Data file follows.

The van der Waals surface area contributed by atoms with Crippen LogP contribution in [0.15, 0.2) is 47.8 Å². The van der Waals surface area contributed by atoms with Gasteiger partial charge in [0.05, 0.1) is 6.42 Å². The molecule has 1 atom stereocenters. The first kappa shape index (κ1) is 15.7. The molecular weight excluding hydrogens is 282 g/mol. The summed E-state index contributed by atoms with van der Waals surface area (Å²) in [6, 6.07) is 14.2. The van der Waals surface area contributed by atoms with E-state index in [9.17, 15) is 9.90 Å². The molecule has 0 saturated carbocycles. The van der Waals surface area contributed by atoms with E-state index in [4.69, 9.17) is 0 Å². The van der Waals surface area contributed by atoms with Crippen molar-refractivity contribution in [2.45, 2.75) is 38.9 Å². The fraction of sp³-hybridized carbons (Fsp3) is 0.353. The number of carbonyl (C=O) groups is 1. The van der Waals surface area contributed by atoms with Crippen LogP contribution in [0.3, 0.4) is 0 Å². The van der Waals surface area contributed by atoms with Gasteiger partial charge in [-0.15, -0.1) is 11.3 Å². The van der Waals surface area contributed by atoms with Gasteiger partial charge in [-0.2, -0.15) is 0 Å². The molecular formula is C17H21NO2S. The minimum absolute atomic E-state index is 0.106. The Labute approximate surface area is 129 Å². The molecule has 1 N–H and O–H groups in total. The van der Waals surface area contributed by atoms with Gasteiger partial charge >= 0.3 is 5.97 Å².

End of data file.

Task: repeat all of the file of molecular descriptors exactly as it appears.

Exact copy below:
The van der Waals surface area contributed by atoms with Crippen LogP contribution in [0.15, 0.2) is 47.8 Å². The van der Waals surface area contributed by atoms with Gasteiger partial charge in [0.05, 0.1) is 6.42 Å². The molecule has 1 atom stereocenters. The first kappa shape index (κ1) is 15.7. The molecular weight excluding hydrogens is 282 g/mol. The summed E-state index contributed by atoms with van der Waals surface area (Å²) in [6, 6.07) is 14.2. The van der Waals surface area contributed by atoms with E-state index in [9.17, 15) is 9.90 Å². The molecule has 0 saturated carbocycles. The van der Waals surface area contributed by atoms with E-state index in [4.69, 9.17) is 0 Å². The van der Waals surface area contributed by atoms with Crippen molar-refractivity contribution in [2.45, 2.75) is 38.9 Å². The fraction of sp³-hybridized carbons (Fsp3) is 0.353. The number of carbonyl (C=O) groups is 1. The van der Waals surface area contributed by atoms with Crippen LogP contribution in [0.3, 0.4) is 0 Å². The van der Waals surface area contributed by atoms with Gasteiger partial charge in [-0.15, -0.1) is 11.3 Å². The van der Waals surface area contributed by atoms with Gasteiger partial charge in [-0.2, -0.15) is 0 Å². The molecular formula is C17H21NO2S. The minimum absolute atomic E-state index is 0.106. The Labute approximate surface area is 129 Å². The molecule has 1 N–H and O–H groups in total. The van der Waals surface area contributed by atoms with Gasteiger partial charge >= 0.3 is 5.97 Å².